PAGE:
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Ready Set Sold with Bryan Vogt #14-02: Why adding living space is a loser for sellers

August 26, 2017

Bryan Vogt: Welcome back to, Ready Set Sold. I’m your host, Bryan Vogt. One of the things I failed to mention last segment, was you can also catch us on Facebook. We’re kind of everywhere. In the last segment was about the need for the improvements, that we talked about last week, but also talking about what not to update. Many times, the intent is good. The intent that sellers want to do, is to make those improvements, and that’s always great, but unfortunately sometimes they make those wrong improvements.
Probably the first rule of thumb you should look at, is to concentrate your improvements and upgrades on pre-existing living space, not adding more. I cannot stress that enough. Stick with what you have. Focus on your above level. So you have a basement, doesn’t mean you shouldn’t do things with your basement. It just means you really want to focus your improvements on the upstairs. Where’s the living space where most of the time is spent.
What you don’t want to do, and we just heard this story. I heard a story not too long ago, that they put on a sunroom. It was something that they wanted. They thought it would add more value. The cost of putting that on there, was something in the neighborhood of $15,000 and $20,000. Which maybe, for most people, that’s a chunk of change, but it’s not. The square footage of adding that on, is anywhere from four, five, six times the value of your home, in your location. So, the square footage, let’s say your house, just in rough figuring, and this is not a way that you want to evaluate the house, but just to kind of give you an idea. Maybe it’s $15.00 or $75.00 a square foot.
When you’re looking at the space that you get, which is not usually a lot, and the cost. That can be three or four times more. So, the idea of getting your money back, if anything, is just simply, I’ve never seen it happen. In just my professional career, and it’s been, like I said, over 16 years. It just doesn’t happen. The same thing with hearth rooms. Anytime you’re looking to add on living space, you want to stop.
You want to get the book. Okay, that’s one way, or talk to your agent. Get an agent involved. It’s never a bad idea to get your agent involved early in the process. We’ve worked with people a year, or two years down the road. They’re planning, getting into the preparation of it. Your agent shouldn’t have a problem with that, and give you some information, give you some tips, that can save you some money. That’s in the book.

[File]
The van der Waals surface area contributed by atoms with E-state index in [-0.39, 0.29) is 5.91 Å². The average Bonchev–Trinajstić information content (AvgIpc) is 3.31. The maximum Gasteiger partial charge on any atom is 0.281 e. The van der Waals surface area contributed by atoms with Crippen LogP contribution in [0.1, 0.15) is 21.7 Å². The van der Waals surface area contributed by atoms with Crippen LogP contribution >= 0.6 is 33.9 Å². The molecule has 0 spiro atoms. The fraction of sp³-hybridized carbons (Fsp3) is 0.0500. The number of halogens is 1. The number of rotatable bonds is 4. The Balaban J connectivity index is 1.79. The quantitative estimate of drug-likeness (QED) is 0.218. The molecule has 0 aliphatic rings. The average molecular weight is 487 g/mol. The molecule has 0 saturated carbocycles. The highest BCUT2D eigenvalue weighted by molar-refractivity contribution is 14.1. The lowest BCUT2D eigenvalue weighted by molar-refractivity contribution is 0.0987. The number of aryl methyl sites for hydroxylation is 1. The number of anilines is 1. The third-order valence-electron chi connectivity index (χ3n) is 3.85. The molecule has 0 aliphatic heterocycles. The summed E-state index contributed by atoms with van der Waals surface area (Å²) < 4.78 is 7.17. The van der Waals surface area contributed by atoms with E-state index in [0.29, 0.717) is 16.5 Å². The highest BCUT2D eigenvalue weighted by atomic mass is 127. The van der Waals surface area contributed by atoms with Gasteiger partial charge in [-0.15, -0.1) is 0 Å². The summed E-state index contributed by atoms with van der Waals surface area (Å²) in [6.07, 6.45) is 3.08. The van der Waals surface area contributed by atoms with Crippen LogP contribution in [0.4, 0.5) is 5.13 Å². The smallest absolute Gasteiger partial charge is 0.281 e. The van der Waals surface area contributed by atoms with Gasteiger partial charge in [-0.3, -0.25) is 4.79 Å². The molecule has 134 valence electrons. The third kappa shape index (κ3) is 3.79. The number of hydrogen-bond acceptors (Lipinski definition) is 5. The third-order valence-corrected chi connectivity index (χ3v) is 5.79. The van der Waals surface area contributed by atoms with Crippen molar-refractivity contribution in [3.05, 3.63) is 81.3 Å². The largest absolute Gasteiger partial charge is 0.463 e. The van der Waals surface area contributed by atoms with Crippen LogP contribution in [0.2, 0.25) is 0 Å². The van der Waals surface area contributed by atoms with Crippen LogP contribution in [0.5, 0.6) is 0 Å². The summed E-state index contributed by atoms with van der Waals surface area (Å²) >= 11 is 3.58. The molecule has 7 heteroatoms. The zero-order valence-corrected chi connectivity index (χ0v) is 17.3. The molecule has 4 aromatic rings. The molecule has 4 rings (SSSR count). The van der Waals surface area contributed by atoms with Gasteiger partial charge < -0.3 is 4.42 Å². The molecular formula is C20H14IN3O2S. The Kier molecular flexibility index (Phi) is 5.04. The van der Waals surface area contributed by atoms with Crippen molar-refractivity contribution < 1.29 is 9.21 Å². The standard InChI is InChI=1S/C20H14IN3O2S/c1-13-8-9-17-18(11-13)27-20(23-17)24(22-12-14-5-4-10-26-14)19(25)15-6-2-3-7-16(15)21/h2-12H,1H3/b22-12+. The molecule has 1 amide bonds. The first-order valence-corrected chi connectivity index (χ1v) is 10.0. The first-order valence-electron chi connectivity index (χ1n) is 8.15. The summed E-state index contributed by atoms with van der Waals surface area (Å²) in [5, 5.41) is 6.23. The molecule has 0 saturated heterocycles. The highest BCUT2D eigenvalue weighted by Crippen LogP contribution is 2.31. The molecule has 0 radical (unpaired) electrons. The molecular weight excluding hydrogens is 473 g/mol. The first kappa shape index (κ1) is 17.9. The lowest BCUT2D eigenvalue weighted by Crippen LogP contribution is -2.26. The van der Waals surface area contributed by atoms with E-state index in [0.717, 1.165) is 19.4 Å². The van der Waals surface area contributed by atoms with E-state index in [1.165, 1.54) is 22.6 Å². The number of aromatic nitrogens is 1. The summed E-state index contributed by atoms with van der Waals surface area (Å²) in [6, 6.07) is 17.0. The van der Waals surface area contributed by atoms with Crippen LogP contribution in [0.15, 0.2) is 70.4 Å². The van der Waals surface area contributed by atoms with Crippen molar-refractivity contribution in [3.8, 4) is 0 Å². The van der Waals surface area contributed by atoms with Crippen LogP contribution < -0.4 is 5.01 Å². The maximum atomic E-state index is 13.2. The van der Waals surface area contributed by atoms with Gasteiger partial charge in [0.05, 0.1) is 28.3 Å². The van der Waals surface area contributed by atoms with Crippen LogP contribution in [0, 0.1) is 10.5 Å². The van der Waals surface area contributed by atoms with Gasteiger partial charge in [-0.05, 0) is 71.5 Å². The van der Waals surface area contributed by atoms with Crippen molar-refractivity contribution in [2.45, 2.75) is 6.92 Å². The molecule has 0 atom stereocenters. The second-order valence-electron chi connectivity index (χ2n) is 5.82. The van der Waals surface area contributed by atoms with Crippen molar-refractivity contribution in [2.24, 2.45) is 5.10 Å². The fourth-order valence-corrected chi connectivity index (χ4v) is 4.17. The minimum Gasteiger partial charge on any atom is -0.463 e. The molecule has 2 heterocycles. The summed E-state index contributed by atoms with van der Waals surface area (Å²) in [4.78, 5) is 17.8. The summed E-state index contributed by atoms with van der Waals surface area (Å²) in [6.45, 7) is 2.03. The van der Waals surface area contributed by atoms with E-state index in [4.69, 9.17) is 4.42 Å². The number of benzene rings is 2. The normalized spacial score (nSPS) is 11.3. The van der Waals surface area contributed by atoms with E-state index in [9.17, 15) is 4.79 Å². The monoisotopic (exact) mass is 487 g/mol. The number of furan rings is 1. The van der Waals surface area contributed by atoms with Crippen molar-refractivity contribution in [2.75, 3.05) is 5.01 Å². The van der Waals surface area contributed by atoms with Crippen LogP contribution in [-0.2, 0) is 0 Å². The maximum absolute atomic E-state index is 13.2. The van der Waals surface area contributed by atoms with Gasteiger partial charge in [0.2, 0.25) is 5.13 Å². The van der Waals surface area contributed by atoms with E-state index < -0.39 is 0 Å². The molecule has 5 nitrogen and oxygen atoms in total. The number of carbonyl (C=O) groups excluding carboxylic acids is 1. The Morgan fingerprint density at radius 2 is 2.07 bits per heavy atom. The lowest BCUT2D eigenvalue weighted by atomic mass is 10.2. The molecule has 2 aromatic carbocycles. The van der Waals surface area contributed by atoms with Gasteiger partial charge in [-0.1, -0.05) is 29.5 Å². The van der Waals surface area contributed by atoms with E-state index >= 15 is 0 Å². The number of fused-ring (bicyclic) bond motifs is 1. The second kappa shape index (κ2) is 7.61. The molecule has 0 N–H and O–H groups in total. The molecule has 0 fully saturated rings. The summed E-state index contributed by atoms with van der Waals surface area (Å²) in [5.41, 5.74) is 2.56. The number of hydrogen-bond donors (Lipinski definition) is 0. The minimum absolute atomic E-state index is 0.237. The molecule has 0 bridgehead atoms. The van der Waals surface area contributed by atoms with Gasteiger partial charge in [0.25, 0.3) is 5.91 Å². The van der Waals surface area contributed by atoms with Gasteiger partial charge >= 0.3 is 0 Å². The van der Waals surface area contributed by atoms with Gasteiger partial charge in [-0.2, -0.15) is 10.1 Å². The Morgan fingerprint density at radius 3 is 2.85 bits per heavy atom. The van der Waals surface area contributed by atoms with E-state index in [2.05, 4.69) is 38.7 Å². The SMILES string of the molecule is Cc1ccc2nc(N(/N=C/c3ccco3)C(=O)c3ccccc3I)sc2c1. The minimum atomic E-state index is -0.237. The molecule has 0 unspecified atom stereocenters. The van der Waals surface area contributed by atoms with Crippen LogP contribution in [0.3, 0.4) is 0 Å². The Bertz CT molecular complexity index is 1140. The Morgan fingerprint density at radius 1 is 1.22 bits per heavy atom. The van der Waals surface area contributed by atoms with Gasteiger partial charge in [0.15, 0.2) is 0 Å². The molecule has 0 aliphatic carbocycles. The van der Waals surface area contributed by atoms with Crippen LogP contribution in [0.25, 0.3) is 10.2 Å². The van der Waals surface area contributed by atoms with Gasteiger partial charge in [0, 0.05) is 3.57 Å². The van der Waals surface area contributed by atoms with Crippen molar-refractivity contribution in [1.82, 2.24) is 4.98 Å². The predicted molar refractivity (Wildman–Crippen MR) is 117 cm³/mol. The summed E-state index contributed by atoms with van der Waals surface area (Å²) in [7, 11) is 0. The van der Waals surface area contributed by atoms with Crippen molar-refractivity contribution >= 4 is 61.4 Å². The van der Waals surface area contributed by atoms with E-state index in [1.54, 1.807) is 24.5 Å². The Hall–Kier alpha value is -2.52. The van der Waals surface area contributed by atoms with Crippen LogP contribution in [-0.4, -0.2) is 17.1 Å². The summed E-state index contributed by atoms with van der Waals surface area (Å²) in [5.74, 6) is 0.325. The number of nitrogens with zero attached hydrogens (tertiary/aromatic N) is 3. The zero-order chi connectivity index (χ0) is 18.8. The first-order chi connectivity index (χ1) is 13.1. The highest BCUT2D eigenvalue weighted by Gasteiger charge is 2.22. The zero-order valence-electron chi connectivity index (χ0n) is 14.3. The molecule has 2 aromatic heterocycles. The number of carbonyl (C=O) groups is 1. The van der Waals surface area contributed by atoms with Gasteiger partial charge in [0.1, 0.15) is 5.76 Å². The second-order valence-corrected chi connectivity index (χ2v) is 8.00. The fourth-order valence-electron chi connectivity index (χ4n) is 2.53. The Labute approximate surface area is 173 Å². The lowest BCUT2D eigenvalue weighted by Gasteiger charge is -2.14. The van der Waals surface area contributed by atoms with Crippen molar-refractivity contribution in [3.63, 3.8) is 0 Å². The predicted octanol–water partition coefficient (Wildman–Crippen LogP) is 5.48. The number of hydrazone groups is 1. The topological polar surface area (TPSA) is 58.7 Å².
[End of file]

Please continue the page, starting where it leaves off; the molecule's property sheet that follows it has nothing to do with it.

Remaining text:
Also, the basement, and the basement … Just a quick story. Happened not too long ago, and again, the sellers had lived in the house. They had an unfinished basement. They lived there I think, about 10 years. I think they lived in North Fallon, off Fallon Troy area. During that period of time, it just seemed like all their neighbors had finished their basement, and they saw the prices of what the basement was going for with those houses, seeing who did sell and I believe it was, again the price ranges was between maybe $240,000 and $255,000, something along those lines. They saw people getting that, and they really didn’t have a finished basement.
So, again watching some of the shows that’s on cable, especially East coast/West coast feeds, that they have. They got the idea that they needed to finish that basement before they could do anything. Well, in many cases, it took a lot longer than they thought. They were thinking maybe it would only take a month, but one thing led to another, and it was three months in, so that’s delayed the cost. It’s typical it’s $30,000, but the situation went even a little higher.
Long story short, when they finally put their house on the market, they did sell their home, and they sold it for in that price range. I think something like $250,000. Something along those lines. That was great, but the trouble is, they ended up putting in $40,000.00 in.
So, what’s the alternative? The alternative is, if you don’t have a finished basement, it is going to have some effect on the pricing of it, but in that situation, it may be very simply. We’ve seen it in the past where it’s $225,000. Maybe it’s not $250,000, maybe it’s $230,000. Maybe your price range is $220,000 to $230,000, and that situation, again, you save $15,000 – $20,000 that you didn’t have to spend, or even more than that.